The Dual Nature of Rivers

Camilo Sánchez (ESR8)

Hello everybody, I want to use this space to talk about one of the available freshwater forms that bring us life but sometimes bring death: the rivers. What kind of emotions do they evocate on you?

In some ancient cultures, the rivers are considered the Earth’s veins in which the water flows to bring life. Rivers have been the motor that allowed civilization to develop and grow. It was possible to contact different communities, exchange products, and even cultures, enriching the riverside towns’ lives. In many nations today, rivers are still an essential part of the economy. They are medium for product transportation to the seas’ main ports.

On the other hand, rivers have been the cause of conflict between nations that claim the right to them. One example of this is what is happening right now in the Nile river, where Ethiopia and Egypt disagree about access to it. Ethiopia is building a huge dam to produce electricity that will improve its economy, while Egypt argues the dam filling will create a severe drought that could affect their population survival because the Nile river represents 90% of their water supply.

Additionally, because of climate change and lack of planning, the riverside communities are endangered by flooding or drought, threatening their economy and lives. These flooding or drought are counted by dozens in the last year worldwide, becoming more frequent every year. Last year in Paraguay, its whole economy strongly damaged by a heavy drought of its main river; since more than 50% of importation and exportation are done through the river.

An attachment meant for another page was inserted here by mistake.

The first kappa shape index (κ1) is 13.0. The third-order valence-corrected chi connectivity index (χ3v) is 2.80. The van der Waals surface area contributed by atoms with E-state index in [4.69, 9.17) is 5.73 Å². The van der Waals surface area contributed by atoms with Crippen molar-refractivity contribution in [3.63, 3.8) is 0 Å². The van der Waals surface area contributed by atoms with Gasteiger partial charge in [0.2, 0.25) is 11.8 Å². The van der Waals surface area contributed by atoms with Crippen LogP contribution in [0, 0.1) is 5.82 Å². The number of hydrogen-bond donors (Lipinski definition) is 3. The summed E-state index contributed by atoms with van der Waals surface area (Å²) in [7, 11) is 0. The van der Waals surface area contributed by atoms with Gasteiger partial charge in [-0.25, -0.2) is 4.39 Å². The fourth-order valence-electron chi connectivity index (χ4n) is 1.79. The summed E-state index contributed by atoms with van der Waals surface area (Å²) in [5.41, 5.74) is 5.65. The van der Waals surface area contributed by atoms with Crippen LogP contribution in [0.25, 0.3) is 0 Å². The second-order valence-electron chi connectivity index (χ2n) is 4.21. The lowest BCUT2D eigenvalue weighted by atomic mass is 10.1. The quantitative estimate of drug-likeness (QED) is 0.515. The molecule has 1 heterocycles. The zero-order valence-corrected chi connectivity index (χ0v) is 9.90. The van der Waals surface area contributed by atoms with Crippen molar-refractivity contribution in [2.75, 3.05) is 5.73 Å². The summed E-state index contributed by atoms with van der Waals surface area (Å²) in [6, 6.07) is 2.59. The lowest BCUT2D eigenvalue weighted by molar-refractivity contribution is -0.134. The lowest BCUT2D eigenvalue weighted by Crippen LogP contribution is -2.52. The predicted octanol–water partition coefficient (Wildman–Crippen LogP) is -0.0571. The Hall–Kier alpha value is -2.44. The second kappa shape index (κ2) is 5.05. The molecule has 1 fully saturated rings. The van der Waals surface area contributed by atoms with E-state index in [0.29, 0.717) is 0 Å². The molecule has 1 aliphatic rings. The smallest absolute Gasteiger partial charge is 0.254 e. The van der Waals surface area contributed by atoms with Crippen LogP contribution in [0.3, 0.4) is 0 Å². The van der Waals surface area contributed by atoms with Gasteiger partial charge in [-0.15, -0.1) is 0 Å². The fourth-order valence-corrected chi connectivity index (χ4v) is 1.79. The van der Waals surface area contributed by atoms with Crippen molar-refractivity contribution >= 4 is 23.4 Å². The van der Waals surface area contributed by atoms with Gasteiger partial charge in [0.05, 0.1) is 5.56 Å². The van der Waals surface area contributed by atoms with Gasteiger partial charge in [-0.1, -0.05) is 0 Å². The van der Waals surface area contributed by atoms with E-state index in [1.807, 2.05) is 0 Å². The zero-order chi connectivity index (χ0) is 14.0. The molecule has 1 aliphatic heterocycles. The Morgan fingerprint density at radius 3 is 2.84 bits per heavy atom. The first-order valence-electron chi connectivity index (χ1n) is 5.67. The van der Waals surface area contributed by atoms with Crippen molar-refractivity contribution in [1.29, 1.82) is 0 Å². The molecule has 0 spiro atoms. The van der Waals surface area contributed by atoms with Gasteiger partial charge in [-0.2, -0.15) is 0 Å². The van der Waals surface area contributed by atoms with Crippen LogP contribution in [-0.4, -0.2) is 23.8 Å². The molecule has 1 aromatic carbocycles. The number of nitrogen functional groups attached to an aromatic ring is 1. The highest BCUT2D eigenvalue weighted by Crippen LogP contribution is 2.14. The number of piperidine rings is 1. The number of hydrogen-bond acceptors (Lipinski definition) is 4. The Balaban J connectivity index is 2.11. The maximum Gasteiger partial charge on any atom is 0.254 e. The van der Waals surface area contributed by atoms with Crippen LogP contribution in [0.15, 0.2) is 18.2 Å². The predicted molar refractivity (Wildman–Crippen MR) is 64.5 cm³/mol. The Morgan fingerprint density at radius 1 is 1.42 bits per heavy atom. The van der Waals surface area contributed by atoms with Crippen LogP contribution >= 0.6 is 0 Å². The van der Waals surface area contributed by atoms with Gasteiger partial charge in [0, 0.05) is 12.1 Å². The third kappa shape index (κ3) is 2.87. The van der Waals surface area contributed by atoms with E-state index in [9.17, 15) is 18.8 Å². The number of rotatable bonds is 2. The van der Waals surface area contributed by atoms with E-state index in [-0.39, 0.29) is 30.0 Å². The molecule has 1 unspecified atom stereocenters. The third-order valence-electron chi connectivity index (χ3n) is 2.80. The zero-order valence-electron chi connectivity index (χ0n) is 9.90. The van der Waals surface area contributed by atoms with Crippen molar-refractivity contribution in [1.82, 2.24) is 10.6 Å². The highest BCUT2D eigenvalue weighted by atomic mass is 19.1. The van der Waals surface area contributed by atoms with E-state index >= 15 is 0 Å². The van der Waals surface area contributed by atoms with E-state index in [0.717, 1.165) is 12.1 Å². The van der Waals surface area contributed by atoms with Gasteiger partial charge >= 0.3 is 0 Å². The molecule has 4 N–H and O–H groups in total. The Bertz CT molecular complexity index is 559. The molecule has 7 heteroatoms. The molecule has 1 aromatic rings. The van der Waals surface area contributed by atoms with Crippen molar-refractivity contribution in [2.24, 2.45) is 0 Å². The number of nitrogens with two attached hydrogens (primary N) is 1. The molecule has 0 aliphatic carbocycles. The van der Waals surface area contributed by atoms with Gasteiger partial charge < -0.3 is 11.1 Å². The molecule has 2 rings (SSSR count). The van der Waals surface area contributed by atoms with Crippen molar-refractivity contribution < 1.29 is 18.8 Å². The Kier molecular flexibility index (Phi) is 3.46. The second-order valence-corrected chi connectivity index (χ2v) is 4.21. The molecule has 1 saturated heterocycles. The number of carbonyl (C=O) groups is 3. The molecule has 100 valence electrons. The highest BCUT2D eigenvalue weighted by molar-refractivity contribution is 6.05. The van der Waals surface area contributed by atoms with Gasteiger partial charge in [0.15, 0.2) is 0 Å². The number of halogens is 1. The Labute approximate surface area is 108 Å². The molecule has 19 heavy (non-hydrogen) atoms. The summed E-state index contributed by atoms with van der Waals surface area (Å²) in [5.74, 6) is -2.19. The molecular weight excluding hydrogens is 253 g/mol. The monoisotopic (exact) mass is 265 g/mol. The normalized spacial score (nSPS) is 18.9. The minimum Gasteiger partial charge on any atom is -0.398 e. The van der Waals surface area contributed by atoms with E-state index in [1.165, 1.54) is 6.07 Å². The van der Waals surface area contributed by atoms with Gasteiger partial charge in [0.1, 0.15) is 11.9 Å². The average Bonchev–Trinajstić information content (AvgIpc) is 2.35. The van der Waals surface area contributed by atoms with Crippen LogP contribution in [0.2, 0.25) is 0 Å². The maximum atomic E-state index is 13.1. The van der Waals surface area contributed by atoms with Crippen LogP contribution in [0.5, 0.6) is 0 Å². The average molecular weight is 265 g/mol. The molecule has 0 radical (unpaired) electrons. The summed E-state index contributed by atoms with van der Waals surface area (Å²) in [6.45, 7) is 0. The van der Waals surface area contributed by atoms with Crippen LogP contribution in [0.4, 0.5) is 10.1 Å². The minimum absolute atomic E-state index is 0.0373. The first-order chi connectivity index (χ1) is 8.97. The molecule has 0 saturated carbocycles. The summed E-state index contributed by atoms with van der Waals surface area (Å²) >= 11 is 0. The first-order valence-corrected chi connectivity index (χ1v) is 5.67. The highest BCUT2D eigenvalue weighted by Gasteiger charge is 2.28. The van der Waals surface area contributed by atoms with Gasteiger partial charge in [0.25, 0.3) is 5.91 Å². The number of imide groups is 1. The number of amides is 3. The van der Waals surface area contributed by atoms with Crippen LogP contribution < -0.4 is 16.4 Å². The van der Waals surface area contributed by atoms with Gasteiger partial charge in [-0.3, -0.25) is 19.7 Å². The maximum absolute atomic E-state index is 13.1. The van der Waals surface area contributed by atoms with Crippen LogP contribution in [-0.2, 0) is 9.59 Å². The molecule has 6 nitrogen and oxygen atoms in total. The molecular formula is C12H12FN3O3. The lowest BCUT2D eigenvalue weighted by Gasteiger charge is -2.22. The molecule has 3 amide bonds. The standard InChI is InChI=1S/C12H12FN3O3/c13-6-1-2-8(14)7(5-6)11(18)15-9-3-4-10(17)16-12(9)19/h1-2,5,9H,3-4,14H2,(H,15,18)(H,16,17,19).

In my home country (Colombia), we have around 42 rivers that have built our economy, traditions and cultures. Among them, the Magdalena river is the main Colombian river. It has particular importance for what it represents in our history. It is also considered Colombia’s national heritage. This river borns in the Colombian massif and flows around 1500 km before reaching the Caribbean sea. Even, Gabriel Garcia Marquez described it in his book “Love in the Time of Cholera”.

Since pre-Columbian times, the river provided food to indigenous people and connected them. In colonization, the Magdalena river was used as a means of transportation from the Caribbean sea to the capital and other cities and allowed Spaniards to explore other territories. The river is still an essential route of product transportation between the riverside towns.

Despite the prosperity and development that it has brought, the Magdalena river also brings some tragedies. Ten years ago, the river flooded more than 35.000 hectares (around 32.000 soccer fields) and dammed about 120.000 inhabitants, devastating thousands of houses and crops. Also, the Magdalena river considered “the biggest cemetery of Colombia” because most of the killed people in the Colombian conflict were thrown to the river.

Fortunately, after signing the peace agreement in 2016, people living along the Magdalena river started to see this moment as an opportunity to have a peaceful life, express their culture and traditions, and heal through the river the scars that conflict has left.

And answering the initial question, the rivers evocate me peace, prosperity, and continuous evolution.

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